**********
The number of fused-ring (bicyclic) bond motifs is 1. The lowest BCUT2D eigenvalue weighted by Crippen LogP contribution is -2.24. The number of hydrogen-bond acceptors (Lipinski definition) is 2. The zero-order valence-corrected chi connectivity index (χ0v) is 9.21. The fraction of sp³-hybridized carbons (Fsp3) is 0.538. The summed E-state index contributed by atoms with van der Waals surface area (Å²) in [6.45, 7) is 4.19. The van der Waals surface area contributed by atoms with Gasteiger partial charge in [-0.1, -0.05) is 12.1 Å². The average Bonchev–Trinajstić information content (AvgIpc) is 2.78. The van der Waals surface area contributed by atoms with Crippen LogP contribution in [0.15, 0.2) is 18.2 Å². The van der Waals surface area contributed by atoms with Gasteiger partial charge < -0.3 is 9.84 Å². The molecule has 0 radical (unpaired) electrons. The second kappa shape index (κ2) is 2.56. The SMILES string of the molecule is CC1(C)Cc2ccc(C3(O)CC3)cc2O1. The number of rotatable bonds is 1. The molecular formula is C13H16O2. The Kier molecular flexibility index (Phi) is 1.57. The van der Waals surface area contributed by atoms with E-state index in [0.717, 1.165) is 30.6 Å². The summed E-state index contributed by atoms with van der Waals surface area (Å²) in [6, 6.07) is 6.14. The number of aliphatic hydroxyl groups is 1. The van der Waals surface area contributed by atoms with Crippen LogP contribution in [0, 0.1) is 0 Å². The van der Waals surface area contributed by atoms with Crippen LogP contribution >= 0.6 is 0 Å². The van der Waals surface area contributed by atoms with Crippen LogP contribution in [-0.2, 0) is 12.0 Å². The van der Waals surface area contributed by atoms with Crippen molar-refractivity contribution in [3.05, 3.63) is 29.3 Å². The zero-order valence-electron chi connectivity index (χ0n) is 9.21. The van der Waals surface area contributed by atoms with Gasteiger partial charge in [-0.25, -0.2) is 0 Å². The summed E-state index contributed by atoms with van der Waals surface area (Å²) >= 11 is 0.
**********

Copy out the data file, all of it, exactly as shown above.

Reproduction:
The number of fused-ring (bicyclic) bond motifs is 1. The lowest BCUT2D eigenvalue weighted by Crippen LogP contribution is -2.24. The number of hydrogen-bond acceptors (Lipinski definition) is 2. The zero-order valence-corrected chi connectivity index (χ0v) is 9.21. The fraction of sp³-hybridized carbons (Fsp3) is 0.538. The summed E-state index contributed by atoms with van der Waals surface area (Å²) in [6.45, 7) is 4.19. The van der Waals surface area contributed by atoms with Gasteiger partial charge in [-0.1, -0.05) is 12.1 Å². The average Bonchev–Trinajstić information content (AvgIpc) is 2.78. The van der Waals surface area contributed by atoms with Crippen LogP contribution in [0.15, 0.2) is 18.2 Å². The van der Waals surface area contributed by atoms with Gasteiger partial charge < -0.3 is 9.84 Å². The molecule has 0 radical (unpaired) electrons. The second kappa shape index (κ2) is 2.56. The SMILES string of the molecule is CC1(C)Cc2ccc(C3(O)CC3)cc2O1. The number of rotatable bonds is 1. The molecular formula is C13H16O2. The Kier molecular flexibility index (Phi) is 1.57. The van der Waals surface area contributed by atoms with E-state index in [0.717, 1.165) is 30.6 Å². The summed E-state index contributed by atoms with van der Waals surface area (Å²) in [6, 6.07) is 6.14. The number of aliphatic hydroxyl groups is 1. The van der Waals surface area contributed by atoms with Crippen LogP contribution in [0, 0.1) is 0 Å². The van der Waals surface area contributed by atoms with Crippen LogP contribution >= 0.6 is 0 Å². The van der Waals surface area contributed by atoms with Crippen LogP contribution in [-0.2, 0) is 12.0 Å². The van der Waals surface area contributed by atoms with Crippen molar-refractivity contribution in [3.05, 3.63) is 29.3 Å². The zero-order valence-electron chi connectivity index (χ0n) is 9.21. The van der Waals surface area contributed by atoms with Gasteiger partial charge in [-0.25, -0.2) is 0 Å². The summed E-state index contributed by atoms with van der Waals surface area (Å²) >= 11 is 0.